Shame on you, BI
Reader, so many things were brought to my attention this week as a result of my having had (for me, anyway) a full social schedule of three events. This, aside from my conventional sources of information—traditional media. Can you imagine, I asked myself, how much worse the case would be if I was involved with Facebook, or Twitter, or anything like that?
You don’t think it’s that bad? An online course on Communication in the Digital Age says: “There are massive volumes of new information coming our way every day. In a 60-second period of time, 3.3 million Facebook posts are made; 500 hours of YouTube videos are uploaded; and 150,000 emails are sent. We are confronted daily with enough information to fill up 175 newspapers.”
Good grief. How can anyone manage that deluge of information?
I will discuss that in a future column. Right now, those three social events (which I thoroughly enjoyed) left me with information overload. So many things I want to share with you, and so little space. Let me give you a cat’s lick and a promise, starting from almost-gossip to data-backed information.
First, about Boracay. Today marks one month since Boracay was closed to the public. Remember how the closure was marked by so much media coverage? Well, a month after, I am told that everything has come to almost a standstill—some kind of funding scarcity. And no media to cover it. It may be temporary, of course, but with the public not having been provided any sort of detailed plan and work schedule, no one can tell what is going on.
For example, an illegally-built structure with pictures of efforts to destroy it. But work has stopped. No signs of infrastructure improvement, either.
My source, who has a business in Boracay, had their manager take pictures around the area, so they know. I asked my source how the six-month closure was affecting them. They estimate a P30-million loss of revenue. They employed 90 people, and have cut it down to 25, but with a rolling 25, so that all of them would have some employment for the period.
Other businesses have cut down more drastically. The worst part is that when employees tried to go to SSS or Pag-Ibig for loans to tide them over, they were told one thing: “No guidelines yet.”
A good, real gossip story: A competitor public utility source is apparently enjoying the discomfiture of the Ayalas, who have been caught with various violations of their water and sewerage system concessions.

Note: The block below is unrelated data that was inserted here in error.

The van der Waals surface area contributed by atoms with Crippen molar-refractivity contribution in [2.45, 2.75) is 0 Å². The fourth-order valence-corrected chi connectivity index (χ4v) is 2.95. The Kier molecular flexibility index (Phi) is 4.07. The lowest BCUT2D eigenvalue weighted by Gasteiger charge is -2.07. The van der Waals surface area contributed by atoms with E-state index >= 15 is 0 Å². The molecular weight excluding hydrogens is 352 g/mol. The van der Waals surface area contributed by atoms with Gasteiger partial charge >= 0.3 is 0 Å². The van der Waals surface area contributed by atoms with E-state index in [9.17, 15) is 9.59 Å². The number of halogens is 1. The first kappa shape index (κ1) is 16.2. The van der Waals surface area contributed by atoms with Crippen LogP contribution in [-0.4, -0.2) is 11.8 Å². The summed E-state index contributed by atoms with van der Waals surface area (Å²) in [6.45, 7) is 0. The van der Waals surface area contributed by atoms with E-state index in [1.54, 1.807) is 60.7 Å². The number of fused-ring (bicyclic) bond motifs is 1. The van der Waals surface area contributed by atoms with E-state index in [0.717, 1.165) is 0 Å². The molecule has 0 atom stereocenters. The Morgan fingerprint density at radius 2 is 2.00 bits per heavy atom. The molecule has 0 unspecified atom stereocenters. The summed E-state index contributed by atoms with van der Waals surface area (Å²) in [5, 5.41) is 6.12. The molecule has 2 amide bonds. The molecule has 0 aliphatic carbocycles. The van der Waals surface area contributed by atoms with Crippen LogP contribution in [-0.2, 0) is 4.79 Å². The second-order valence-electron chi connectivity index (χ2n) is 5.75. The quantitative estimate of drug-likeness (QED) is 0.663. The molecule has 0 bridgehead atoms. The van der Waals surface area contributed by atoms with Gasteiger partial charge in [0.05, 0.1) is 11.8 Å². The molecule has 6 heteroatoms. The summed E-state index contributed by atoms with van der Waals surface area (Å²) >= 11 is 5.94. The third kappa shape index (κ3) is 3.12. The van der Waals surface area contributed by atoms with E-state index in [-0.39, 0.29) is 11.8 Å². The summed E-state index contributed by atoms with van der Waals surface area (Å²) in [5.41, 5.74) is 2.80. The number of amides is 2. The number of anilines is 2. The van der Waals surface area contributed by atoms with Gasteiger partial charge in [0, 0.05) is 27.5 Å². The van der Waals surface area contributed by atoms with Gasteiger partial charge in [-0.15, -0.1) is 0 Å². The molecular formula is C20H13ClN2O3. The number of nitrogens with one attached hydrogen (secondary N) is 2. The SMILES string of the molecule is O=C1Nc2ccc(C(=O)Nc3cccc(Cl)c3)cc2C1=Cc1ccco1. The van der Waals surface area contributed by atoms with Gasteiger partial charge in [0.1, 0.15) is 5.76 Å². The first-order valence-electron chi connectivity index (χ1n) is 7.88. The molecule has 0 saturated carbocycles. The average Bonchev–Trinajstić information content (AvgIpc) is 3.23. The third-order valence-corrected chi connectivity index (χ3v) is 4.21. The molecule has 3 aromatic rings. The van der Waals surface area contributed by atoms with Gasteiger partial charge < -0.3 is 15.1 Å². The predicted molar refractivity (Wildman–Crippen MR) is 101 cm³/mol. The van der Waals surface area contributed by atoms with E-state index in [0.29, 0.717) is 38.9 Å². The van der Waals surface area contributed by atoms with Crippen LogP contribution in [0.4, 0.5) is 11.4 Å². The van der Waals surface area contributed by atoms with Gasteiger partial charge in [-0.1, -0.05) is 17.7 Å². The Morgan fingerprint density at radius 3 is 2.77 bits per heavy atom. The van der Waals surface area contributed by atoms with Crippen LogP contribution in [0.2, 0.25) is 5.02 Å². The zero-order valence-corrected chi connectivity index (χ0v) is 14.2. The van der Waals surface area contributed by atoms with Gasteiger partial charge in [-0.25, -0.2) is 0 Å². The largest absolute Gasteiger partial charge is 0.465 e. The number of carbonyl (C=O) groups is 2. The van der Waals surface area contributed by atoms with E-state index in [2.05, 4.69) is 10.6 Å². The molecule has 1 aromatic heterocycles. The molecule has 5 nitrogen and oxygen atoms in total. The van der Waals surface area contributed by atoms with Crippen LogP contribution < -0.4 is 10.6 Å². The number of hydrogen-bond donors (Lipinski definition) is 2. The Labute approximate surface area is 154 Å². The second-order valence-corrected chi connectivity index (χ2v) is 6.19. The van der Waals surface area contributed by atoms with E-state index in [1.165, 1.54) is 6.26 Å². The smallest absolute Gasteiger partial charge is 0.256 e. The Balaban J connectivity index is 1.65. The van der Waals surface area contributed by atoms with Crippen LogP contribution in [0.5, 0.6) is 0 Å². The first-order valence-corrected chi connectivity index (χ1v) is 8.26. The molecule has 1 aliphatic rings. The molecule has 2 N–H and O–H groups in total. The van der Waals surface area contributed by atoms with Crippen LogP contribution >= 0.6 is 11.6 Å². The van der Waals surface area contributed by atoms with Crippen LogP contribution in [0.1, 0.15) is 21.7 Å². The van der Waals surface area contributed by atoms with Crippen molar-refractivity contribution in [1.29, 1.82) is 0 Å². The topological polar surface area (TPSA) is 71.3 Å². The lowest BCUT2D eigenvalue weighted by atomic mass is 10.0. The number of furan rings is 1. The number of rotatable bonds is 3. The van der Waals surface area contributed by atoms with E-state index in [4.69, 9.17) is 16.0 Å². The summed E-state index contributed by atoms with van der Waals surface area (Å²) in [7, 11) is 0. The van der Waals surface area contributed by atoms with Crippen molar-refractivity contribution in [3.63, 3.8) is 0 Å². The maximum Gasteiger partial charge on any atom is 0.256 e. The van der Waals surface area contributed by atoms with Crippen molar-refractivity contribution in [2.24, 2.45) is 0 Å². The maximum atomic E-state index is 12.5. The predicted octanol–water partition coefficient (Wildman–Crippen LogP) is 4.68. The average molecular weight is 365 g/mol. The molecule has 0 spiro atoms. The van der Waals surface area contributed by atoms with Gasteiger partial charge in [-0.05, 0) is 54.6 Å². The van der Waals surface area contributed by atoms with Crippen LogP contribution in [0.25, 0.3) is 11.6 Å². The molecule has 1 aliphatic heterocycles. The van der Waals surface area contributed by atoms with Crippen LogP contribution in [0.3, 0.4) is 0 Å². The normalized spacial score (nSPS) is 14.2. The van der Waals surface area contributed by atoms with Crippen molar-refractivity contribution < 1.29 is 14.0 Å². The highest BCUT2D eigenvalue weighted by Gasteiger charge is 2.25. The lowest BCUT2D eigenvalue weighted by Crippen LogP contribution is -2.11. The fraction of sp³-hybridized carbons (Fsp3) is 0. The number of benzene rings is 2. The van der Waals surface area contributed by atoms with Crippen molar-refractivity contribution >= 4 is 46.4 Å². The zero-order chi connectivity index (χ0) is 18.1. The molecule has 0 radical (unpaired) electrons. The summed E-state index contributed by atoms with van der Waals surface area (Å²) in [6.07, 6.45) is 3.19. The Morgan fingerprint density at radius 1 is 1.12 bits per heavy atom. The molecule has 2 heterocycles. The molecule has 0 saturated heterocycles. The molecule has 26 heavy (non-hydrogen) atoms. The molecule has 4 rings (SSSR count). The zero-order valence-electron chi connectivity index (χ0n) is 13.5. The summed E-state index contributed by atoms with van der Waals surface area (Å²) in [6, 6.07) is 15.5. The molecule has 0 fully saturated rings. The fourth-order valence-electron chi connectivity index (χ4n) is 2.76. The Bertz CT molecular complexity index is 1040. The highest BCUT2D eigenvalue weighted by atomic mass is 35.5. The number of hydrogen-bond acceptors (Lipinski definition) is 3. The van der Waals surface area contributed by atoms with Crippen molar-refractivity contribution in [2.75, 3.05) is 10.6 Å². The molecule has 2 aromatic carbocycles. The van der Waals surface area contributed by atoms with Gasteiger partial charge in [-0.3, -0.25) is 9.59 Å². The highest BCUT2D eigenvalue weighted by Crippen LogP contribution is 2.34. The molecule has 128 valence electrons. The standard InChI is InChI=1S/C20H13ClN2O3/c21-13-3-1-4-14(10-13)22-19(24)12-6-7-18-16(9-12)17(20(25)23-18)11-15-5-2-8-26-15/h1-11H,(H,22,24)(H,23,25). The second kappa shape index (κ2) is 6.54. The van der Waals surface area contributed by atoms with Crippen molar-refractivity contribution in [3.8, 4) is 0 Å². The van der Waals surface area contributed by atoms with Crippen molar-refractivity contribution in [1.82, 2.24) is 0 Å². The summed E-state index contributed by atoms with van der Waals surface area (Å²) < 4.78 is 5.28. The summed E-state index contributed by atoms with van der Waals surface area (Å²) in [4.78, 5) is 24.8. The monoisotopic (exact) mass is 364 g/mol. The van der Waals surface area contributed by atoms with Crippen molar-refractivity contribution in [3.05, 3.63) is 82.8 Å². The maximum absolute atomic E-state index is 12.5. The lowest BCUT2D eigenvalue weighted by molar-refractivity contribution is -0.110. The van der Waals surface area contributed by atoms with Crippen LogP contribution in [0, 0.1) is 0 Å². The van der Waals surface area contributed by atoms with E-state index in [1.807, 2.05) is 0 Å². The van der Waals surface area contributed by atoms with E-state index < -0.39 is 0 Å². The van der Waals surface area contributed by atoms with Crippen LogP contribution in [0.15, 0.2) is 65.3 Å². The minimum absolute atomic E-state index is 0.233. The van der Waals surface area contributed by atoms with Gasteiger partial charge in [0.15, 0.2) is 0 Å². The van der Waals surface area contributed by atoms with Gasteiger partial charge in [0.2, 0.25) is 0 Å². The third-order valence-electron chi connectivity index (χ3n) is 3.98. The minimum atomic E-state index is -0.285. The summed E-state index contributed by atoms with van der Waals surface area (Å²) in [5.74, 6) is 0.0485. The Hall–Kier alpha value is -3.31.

At the national level, there’s the Chinese invasion. The real estate market is up, no signs of bursting, because so many Chinese have come. Legally or illegally, they’re here to participate, principally or so I’m told, in Pogo (the O and G stand for online gaming, but I don’t know how it works), and other retail businesses.
Divisoria is full of them. Chinatown is not the only beneficiary (oodles of construction going on), but the rest of Metro Manila as well. And I am further told (unsupported by any data, because none exists) that the men entering are mostly of military age, whatever that means.
Apparently they are not the most sterling of tourists/workers/businessmen, as evinced by a social media item showing a Chinese restaurateur, not speaking English or Tagalog, berating his Filipina worker in public.
Which leads us to the story of Sister Pat Fox, a missionary who is Australian by birth, but Filipina by heart, who speaks Filipino more fluently than I can. The Bureau of Immigration (BI) is adamant that she violated the terms of her missionary visa, and has refused with finality her request for reconsideration. Well, she refuses to leave the Philippines, her adopted country. Good for her. How come they treat those Chinese better than her?
Reader, if you think she has been given a raw deal by the government, you can email Immigration at [email protected], attention Jaime Morente. What do you tell them? Something short like: 1) Do you really think a nun will harm the Philippines? Or, 2) Pat Fox has spent 27 years serving our poor. Is that our way of saying thank you? Or, 3) Shame on you, BI.
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